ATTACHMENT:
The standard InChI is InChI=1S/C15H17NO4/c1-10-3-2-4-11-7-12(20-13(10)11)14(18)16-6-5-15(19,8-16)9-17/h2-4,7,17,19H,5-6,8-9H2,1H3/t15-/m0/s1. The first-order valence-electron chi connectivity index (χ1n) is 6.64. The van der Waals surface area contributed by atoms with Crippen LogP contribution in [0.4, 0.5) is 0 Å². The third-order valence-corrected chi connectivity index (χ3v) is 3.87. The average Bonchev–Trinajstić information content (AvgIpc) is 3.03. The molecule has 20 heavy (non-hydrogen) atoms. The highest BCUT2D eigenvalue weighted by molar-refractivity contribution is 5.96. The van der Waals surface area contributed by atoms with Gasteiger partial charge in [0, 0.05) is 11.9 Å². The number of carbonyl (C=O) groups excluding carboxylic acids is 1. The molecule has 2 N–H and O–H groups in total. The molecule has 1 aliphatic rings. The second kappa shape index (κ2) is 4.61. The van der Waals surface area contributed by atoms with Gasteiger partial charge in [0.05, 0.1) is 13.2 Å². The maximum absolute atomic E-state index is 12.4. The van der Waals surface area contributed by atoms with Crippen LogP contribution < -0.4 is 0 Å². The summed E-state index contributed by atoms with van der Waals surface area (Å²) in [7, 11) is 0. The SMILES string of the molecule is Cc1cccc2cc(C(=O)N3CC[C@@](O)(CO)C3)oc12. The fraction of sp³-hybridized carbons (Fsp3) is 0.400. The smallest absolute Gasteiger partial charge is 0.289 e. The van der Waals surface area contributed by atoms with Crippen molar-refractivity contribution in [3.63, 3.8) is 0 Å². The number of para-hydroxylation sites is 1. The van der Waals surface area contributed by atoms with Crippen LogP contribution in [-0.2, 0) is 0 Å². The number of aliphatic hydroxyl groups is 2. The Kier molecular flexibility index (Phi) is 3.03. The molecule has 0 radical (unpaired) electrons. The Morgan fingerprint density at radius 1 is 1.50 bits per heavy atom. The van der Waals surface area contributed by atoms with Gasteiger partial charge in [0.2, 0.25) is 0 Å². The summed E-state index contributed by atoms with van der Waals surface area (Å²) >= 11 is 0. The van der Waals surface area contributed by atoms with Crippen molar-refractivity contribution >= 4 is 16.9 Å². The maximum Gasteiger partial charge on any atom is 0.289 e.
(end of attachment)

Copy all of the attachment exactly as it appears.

The standard InChI is InChI=1S/C15H17NO4/c1-10-3-2-4-11-7-12(20-13(10)11)14(18)16-6-5-15(19,8-16)9-17/h2-4,7,17,19H,5-6,8-9H2,1H3/t15-/m0/s1. The first-order valence-electron chi connectivity index (χ1n) is 6.64. The van der Waals surface area contributed by atoms with Crippen LogP contribution in [0.4, 0.5) is 0 Å². The third-order valence-corrected chi connectivity index (χ3v) is 3.87. The average Bonchev–Trinajstić information content (AvgIpc) is 3.03. The molecule has 20 heavy (non-hydrogen) atoms. The highest BCUT2D eigenvalue weighted by molar-refractivity contribution is 5.96. The van der Waals surface area contributed by atoms with Gasteiger partial charge in [0, 0.05) is 11.9 Å². The number of carbonyl (C=O) groups excluding carboxylic acids is 1. The molecule has 2 N–H and O–H groups in total. The molecule has 1 aliphatic rings. The second kappa shape index (κ2) is 4.61. The van der Waals surface area contributed by atoms with Gasteiger partial charge in [0.05, 0.1) is 13.2 Å². The maximum absolute atomic E-state index is 12.4. The van der Waals surface area contributed by atoms with Crippen LogP contribution < -0.4 is 0 Å². The summed E-state index contributed by atoms with van der Waals surface area (Å²) in [7, 11) is 0. The SMILES string of the molecule is Cc1cccc2cc(C(=O)N3CC[C@@](O)(CO)C3)oc12. The fraction of sp³-hybridized carbons (Fsp3) is 0.400. The smallest absolute Gasteiger partial charge is 0.289 e. The van der Waals surface area contributed by atoms with Crippen molar-refractivity contribution in [3.63, 3.8) is 0 Å². The number of para-hydroxylation sites is 1. The van der Waals surface area contributed by atoms with Crippen LogP contribution in [-0.2, 0) is 0 Å². The number of aliphatic hydroxyl groups is 2. The Kier molecular flexibility index (Phi) is 3.03. The molecule has 0 radical (unpaired) electrons. The Morgan fingerprint density at radius 1 is 1.50 bits per heavy atom. The van der Waals surface area contributed by atoms with Gasteiger partial charge in [0.2, 0.25) is 0 Å². The summed E-state index contributed by atoms with van der Waals surface area (Å²) >= 11 is 0. The van der Waals surface area contributed by atoms with Crippen molar-refractivity contribution >= 4 is 16.9 Å². The maximum Gasteiger partial charge on any atom is 0.289 e.